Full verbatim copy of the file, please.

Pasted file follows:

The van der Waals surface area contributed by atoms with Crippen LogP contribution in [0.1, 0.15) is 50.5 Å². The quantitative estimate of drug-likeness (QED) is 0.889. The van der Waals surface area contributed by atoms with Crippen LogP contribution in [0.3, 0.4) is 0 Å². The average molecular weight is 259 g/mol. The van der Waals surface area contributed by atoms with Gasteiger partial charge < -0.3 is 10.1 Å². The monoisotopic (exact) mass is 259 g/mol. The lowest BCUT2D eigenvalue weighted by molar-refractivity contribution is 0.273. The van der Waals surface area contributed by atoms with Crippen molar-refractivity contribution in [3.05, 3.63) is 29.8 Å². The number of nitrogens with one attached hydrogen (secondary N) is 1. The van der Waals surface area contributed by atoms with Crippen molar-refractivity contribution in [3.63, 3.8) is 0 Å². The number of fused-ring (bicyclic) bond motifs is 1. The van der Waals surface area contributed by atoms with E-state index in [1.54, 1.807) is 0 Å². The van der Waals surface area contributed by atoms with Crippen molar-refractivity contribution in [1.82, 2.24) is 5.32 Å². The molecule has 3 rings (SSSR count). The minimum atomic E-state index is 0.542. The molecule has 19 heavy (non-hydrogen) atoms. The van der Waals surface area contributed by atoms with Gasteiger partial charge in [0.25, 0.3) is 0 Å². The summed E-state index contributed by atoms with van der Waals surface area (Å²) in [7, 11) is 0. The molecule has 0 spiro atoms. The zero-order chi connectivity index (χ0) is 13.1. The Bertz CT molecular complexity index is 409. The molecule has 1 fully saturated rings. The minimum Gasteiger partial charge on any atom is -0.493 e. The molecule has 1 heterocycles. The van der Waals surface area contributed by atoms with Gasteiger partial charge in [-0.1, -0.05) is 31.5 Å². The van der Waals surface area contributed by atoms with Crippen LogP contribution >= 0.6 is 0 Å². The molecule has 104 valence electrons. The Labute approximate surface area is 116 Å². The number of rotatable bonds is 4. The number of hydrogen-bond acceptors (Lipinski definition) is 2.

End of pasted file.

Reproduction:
The van der Waals surface area contributed by atoms with Crippen LogP contribution in [0.1, 0.15) is 50.5 Å². The quantitative estimate of drug-likeness (QED) is 0.889. The van der Waals surface area contributed by atoms with Crippen LogP contribution in [0.3, 0.4) is 0 Å². The average molecular weight is 259 g/mol. The van der Waals surface area contributed by atoms with Gasteiger partial charge < -0.3 is 10.1 Å². The monoisotopic (exact) mass is 259 g/mol. The lowest BCUT2D eigenvalue weighted by molar-refractivity contribution is 0.273. The van der Waals surface area contributed by atoms with Crippen molar-refractivity contribution in [3.05, 3.63) is 29.8 Å². The number of nitrogens with one attached hydrogen (secondary N) is 1. The van der Waals surface area contributed by atoms with Crippen molar-refractivity contribution in [3.63, 3.8) is 0 Å². The number of fused-ring (bicyclic) bond motifs is 1. The van der Waals surface area contributed by atoms with E-state index in [1.54, 1.807) is 0 Å². The van der Waals surface area contributed by atoms with Crippen molar-refractivity contribution in [1.82, 2.24) is 5.32 Å². The molecule has 3 rings (SSSR count). The minimum atomic E-state index is 0.542. The molecule has 19 heavy (non-hydrogen) atoms. The van der Waals surface area contributed by atoms with Gasteiger partial charge in [0.25, 0.3) is 0 Å². The summed E-state index contributed by atoms with van der Waals surface area (Å²) in [7, 11) is 0. The molecule has 0 spiro atoms. The zero-order chi connectivity index (χ0) is 13.1. The Bertz CT molecular complexity index is 409. The molecule has 1 fully saturated rings. The minimum Gasteiger partial charge on any atom is -0.493 e. The molecule has 1 heterocycles. The van der Waals surface area contributed by atoms with Gasteiger partial charge in [-0.1, -0.05) is 31.5 Å². The van der Waals surface area contributed by atoms with Crippen LogP contribution >= 0.6 is 0 Å². The molecule has 104 valence electrons. The Labute approximate surface area is 116 Å². The number of rotatable bonds is 4. The number of hydrogen-bond acceptors (Lipinski definition) is 2.